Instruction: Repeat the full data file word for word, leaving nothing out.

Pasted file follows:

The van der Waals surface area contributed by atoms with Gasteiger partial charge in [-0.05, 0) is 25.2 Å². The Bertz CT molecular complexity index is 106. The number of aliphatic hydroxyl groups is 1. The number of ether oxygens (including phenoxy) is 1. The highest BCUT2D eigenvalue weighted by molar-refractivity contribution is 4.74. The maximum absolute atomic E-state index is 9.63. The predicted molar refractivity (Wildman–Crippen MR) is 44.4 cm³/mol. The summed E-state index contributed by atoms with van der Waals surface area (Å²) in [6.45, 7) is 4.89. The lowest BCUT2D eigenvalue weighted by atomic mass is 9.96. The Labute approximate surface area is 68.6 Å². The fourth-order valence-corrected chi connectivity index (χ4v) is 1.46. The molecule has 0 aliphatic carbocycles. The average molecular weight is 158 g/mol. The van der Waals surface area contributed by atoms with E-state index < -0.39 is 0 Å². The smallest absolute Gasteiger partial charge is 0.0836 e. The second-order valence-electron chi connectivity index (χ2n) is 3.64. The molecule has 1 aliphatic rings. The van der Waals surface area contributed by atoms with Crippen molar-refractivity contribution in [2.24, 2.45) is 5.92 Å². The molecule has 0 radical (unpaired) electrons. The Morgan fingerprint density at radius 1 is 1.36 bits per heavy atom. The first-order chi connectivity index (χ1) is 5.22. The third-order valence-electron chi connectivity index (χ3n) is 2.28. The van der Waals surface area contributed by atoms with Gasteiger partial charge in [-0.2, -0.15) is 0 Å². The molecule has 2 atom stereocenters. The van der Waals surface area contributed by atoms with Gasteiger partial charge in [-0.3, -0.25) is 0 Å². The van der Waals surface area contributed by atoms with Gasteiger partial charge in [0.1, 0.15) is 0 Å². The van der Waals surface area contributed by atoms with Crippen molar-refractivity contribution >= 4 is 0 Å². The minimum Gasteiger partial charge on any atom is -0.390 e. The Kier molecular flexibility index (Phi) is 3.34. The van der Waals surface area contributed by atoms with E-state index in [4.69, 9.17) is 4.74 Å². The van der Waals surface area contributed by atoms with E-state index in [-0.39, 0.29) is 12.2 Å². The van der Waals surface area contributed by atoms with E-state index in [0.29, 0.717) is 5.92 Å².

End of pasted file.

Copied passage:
The van der Waals surface area contributed by atoms with Gasteiger partial charge in [-0.05, 0) is 25.2 Å². The Bertz CT molecular complexity index is 106. The number of aliphatic hydroxyl groups is 1. The number of ether oxygens (including phenoxy) is 1. The highest BCUT2D eigenvalue weighted by molar-refractivity contribution is 4.74. The maximum absolute atomic E-state index is 9.63. The predicted molar refractivity (Wildman–Crippen MR) is 44.4 cm³/mol. The summed E-state index contributed by atoms with van der Waals surface area (Å²) in [6.45, 7) is 4.89. The lowest BCUT2D eigenvalue weighted by atomic mass is 9.96. The Labute approximate surface area is 68.6 Å². The fourth-order valence-corrected chi connectivity index (χ4v) is 1.46. The molecule has 0 aliphatic carbocycles. The average molecular weight is 158 g/mol. The van der Waals surface area contributed by atoms with E-state index < -0.39 is 0 Å². The smallest absolute Gasteiger partial charge is 0.0836 e. The second-order valence-electron chi connectivity index (χ2n) is 3.64. The molecule has 1 aliphatic rings. The van der Waals surface area contributed by atoms with Crippen molar-refractivity contribution in [2.24, 2.45) is 5.92 Å². The molecule has 0 radical (unpaired) electrons. The Morgan fingerprint density at radius 1 is 1.36 bits per heavy atom. The first-order chi connectivity index (χ1) is 5.22. The third-order valence-electron chi connectivity index (χ3n) is 2.28. The van der Waals surface area contributed by atoms with Gasteiger partial charge in [-0.2, -0.15) is 0 Å². The molecule has 2 atom stereocenters. The van der Waals surface area contributed by atoms with Gasteiger partial charge in [-0.3, -0.25) is 0 Å². The van der Waals surface area contributed by atoms with Gasteiger partial charge in [0.1, 0.15) is 0 Å². The van der Waals surface area contributed by atoms with Crippen molar-refractivity contribution >= 4 is 0 Å². The minimum Gasteiger partial charge on any atom is -0.390 e. The Kier molecular flexibility index (Phi) is 3.34. The van der Waals surface area contributed by atoms with E-state index in [4.69, 9.17) is 4.74 Å². The van der Waals surface area contributed by atoms with E-state index in [-0.39, 0.29) is 12.2 Å². The van der Waals surface area contributed by atoms with E-state index in [0.29, 0.717) is 5.92 Å².